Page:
Ljubo Stipisic-Dalmata was born in 1938 in Split, but his roots are from the village Vrbanj on the island of Hvar.
I remember those days, in the late '80, when streams of tourist were walking across the Pjaca (the main square in Split town) in the summer twilight. That was the part of the day when klapas ( groups of singers who perform Dalmatian a capella songs) used to gather in organized or more often unorganized way on the frequented and acoustically tested parts of the Pjaca, usually under the city watch. Most of the walkers who were passing nearby didn't know for which purpose these people turned to each other in the circle, so that they didn't know they needed to become silent in order to hear extremely nice klapa song. The attention of the audience was not assured in advance.
At that time none of the klapa singing lovers didn't care very much for performances in front of the microphone; they appreciated much more the performances, whether organized or unorganized, without microphones, loudspeakers and kilometers of wire, the performances which didn't take place on the multi-purpose stages but in the acoustically best parts of the Diocletian's Palace in the moment and the way that suited klapas the best.
As a klapa wasn't usually remarked before performing and as it didn't seem that something were going to happen, I used to notice such a reaction of tourists that I'll never forget.
That jolly murmur produced by tourists was simply unconditionally silenced, so smoothly by spontaneous, mute harmonisation of walkers' senses of sound. The silence was complete in the moment when the first sounds were heard, although it was difficult to determine where they were coming from. Then people remained like rooted to the ground, fascinated and with face expressions that seemed deeply absorbing pleasent tones of singers' voices.
A wide range of feelings could be seen on the faces of the occasional, privileged audience. You could feel ranges of different voices: tenor, bass, baritone spanning two or three octaves, raising you into the air and then gently lowering, surprising you by their briskness or a higher tone floating somewhere above your head and then falling back into the circle that had been made by singers' bodies at the beginning - and finally becoming still.
For the next few minutes the klapa could't continue singing because their extraordinary performance met with loud applause that took so long. Afterwards the jolly murmur returned to the streets and everything was cyclically repeated : some voices from undeterminable direction were heard again, the voices that describe all traditional scenes of Dalmatia without exception. I am sure that many listeners wondered at that moment: "How did I deserve it?".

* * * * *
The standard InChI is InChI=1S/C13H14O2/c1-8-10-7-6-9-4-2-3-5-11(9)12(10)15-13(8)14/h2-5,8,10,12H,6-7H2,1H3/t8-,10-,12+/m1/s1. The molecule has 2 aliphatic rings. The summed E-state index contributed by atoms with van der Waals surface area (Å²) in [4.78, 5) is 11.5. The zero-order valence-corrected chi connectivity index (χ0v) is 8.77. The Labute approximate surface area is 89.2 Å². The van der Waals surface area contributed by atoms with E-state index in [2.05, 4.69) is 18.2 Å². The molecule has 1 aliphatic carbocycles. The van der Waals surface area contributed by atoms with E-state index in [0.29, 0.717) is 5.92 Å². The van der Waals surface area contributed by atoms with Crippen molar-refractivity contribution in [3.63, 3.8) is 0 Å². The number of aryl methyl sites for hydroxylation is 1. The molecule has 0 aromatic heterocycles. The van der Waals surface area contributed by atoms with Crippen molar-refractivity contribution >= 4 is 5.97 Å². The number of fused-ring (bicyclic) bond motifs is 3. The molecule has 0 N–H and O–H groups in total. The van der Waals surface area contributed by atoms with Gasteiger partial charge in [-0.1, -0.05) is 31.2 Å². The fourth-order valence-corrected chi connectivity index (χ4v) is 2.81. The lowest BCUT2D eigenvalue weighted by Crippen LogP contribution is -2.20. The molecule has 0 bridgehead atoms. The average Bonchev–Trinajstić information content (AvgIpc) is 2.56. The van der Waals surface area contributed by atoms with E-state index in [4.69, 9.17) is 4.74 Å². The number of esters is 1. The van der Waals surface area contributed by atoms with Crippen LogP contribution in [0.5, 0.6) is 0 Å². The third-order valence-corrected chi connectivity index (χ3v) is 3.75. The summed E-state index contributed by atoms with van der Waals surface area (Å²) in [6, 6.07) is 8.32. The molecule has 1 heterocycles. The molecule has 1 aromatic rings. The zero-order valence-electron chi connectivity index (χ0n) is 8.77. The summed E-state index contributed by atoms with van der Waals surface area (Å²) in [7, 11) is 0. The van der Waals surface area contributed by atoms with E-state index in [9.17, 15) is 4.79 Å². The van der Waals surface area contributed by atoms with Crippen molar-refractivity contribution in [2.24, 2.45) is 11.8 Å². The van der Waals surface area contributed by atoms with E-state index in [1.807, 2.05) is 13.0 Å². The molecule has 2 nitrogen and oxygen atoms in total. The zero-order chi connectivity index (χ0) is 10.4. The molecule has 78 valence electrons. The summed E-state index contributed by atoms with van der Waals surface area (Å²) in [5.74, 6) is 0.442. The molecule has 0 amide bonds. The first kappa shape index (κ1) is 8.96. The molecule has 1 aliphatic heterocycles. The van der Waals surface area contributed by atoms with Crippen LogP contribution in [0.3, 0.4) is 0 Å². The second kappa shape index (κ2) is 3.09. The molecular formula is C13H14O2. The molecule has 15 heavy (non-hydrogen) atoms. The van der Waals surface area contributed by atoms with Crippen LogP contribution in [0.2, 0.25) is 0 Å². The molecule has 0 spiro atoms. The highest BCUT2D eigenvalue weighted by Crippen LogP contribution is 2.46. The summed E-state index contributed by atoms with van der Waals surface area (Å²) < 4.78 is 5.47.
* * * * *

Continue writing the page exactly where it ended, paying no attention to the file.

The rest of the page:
The song « Dalmatino poviscu pritrujena» ( Dalmatia exhausted by history) is accepted among Dalmatian people as a kind of Dalmatian anthem. It was written by Ljubo Stipisic- Dalmata.
For 50 years, like an archeologist with a brush, Ljubo Stipisic carefully removed dust from everything he considered valuable or interesting and inserted it into his book with the title « Anima Dalmatica». For all these years he gave his best to the klapa singing or it is better to say that he built in the past, the present and the future of klapa singing his exploring and collecting of everything valuable in Dalmatia.
He is called Father of Dalmatian klapa singing and his name is usually accompanied by an artistic title like musicologist, ethno-musicologist, conductor, music producer, poet and painter. Half century of Dalmatian klapa singing was followed by the ear and the eye of this great collectioner of everything that is Dalmatian.
Recently, klapa music has been present in very different sorts of commercial music. One of the musicians who included klapa singing in his work is the son of Ljubo Stipisic- Delmata, Zlatan Stipisic Gibonni.
Whether the inserting of the elements of klapa singing in different songs is an ephemeral trend, maybe an inventive way of keeping klapa singing in mind or pure commercialization of that sort of music, only time can tell.
It is certain that klapa singing enriches different pieces of music and that it can intensify the experience. It is also certain that Dalmatian klapa singing is the way of music performing which transmits best to the auditor the pure essence of Dalmatian soul.
I don't remember when I had last time the opportunity to hear quality live performing of Dalmatian klapa singing as I used to attend in the late '80, without microphone and loudspeaker, without attention of audience assured in advance. I regret it very much because I think that it is one of the most beautiful souvenirs of Dalmatia.